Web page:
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Marshall, Thurgood,1908–93, U.S. lawyer and associate justice of the U.S. Supreme Court (1967–91), b. Baltimore. He received his law degree from Howard Univ. in 1933. In 1936 he joined the legal staff of the National Association for the Advancement of Colored People. As its chief counsel (1938–61), he argued more than 30 cases before the U.S. Supreme Court, successfully challenging racial segregation, most notably in higher education. His presentation of the argument against the "separate but equal" doctrine achieved its greatest impact with the landmark decision handed down in Brown v. Board of Education of TopekaBrown v. Board of Education of Topeka, Kans.,
case decided by the U.S. Supreme Court in 1954. Linda Brown was denied admission to her local elementary school in Topeka because she was black.
..... Click the link for more information. (1954). His appointment to the U.S. Court of Appeals in 1961 was opposed by some Southern senators and was not confirmed until 1962. President Lyndon B. Johnson appointed him to the Supreme Court two years later; he was the first black to sit on the high court, where he consistently supported the position taken by those challenging discrimination based on race or sex, opposed the death penalty, and supported the rights of criminal defendants. His support for affirmative action led to his strong dissent in Regents of the University of California v. BakkeRegents of the University of California v. Bakke,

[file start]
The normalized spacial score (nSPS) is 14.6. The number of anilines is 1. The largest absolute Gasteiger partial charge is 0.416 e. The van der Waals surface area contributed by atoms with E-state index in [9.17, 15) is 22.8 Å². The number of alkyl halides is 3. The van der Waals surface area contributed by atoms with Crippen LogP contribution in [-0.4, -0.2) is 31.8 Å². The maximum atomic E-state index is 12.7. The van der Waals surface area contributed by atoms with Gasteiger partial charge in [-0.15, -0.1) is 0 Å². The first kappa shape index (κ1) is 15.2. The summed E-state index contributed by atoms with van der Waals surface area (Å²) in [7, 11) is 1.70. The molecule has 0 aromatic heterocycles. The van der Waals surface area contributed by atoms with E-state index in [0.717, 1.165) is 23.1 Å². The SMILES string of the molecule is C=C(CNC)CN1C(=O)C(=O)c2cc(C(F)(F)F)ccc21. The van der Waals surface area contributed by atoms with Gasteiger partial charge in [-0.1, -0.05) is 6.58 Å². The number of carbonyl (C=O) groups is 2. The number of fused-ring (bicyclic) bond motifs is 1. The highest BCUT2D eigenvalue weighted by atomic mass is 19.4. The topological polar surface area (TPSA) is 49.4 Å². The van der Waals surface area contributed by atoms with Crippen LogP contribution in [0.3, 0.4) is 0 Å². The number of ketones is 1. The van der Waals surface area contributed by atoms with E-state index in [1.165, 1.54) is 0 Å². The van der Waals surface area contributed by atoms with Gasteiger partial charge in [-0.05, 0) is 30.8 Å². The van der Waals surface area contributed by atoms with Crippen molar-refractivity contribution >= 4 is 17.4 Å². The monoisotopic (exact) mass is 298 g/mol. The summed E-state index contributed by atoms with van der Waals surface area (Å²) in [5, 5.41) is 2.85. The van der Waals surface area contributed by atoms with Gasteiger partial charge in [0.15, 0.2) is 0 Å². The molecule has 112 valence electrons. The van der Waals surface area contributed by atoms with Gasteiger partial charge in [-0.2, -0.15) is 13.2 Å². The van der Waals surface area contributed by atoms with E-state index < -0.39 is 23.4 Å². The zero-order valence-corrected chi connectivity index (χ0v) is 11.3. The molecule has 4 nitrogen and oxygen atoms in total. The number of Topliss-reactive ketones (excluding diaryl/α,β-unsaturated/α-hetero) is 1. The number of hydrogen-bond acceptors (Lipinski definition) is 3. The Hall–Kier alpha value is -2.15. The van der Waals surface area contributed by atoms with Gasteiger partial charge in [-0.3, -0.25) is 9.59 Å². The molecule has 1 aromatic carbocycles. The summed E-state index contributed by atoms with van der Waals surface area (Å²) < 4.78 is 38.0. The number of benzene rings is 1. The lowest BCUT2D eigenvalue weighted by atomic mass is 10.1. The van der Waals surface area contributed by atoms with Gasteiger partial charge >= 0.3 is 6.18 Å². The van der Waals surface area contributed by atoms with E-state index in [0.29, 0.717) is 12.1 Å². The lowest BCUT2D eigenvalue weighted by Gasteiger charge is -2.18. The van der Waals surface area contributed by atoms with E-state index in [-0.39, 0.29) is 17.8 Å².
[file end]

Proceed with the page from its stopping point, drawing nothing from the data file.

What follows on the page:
case decided in 1978 by the U.S. Supreme Court. The Court held in a closely divided decision that race could be one of the factors considered in choosing a diverse student body in university admissions decisions.
..... Click the link for more information. (1978). As appointments by Presidents Nixon and Reagan changed the outlook of the Court, Marshall found himself increasingly in the minority; in retirement he was outspoken in his criticism of the court.
See M. G. Long, ed., Marshalling Justice: The Early Civil Rights Letters of Thurgood Marshall (2011); biography by J. Williams (1998); studies by R. W. Bland (1973) and H. Ball (1999); R. Kluger, Simple Justice (1976); W. Haygood, Showdown: Thurgood Marshall and the Supreme Court Nomination That Changed America (2015).